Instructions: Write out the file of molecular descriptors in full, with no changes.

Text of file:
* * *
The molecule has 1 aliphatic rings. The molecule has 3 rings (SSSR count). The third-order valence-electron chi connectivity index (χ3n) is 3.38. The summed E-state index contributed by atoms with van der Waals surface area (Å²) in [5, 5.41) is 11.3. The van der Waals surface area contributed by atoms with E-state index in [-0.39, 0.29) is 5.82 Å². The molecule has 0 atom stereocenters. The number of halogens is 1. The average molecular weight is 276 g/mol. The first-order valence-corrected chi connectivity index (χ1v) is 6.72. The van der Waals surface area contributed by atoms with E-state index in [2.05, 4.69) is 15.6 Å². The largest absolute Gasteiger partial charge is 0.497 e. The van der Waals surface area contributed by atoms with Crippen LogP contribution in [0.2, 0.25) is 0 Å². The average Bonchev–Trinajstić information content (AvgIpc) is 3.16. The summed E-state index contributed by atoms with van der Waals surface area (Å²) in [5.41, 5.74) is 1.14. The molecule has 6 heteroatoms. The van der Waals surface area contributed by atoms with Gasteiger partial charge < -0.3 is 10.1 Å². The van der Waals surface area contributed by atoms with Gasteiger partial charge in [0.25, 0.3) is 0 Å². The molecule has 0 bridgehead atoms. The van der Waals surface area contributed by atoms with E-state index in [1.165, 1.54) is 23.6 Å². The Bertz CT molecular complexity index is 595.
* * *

The molecule has 1 aliphatic rings. The molecule has 3 rings (SSSR count). The third-order valence-electron chi connectivity index (χ3n) is 3.38. The summed E-state index contributed by atoms with van der Waals surface area (Å²) in [5, 5.41) is 11.3. The van der Waals surface area contributed by atoms with E-state index in [-0.39, 0.29) is 5.82 Å². The molecule has 0 atom stereocenters. The number of halogens is 1. The average molecular weight is 276 g/mol. The first-order valence-corrected chi connectivity index (χ1v) is 6.72. The van der Waals surface area contributed by atoms with E-state index in [2.05, 4.69) is 15.6 Å². The largest absolute Gasteiger partial charge is 0.497 e. The van der Waals surface area contributed by atoms with Crippen LogP contribution in [0.2, 0.25) is 0 Å². The average Bonchev–Trinajstić information content (AvgIpc) is 3.16. The summed E-state index contributed by atoms with van der Waals surface area (Å²) in [5.41, 5.74) is 1.14. The molecule has 6 heteroatoms. The van der Waals surface area contributed by atoms with Gasteiger partial charge < -0.3 is 10.1 Å². The van der Waals surface area contributed by atoms with Gasteiger partial charge in [0.25, 0.3) is 0 Å². The molecule has 0 bridgehead atoms. The van der Waals surface area contributed by atoms with E-state index in [1.165, 1.54) is 23.6 Å². The Bertz CT molecular complexity index is 595.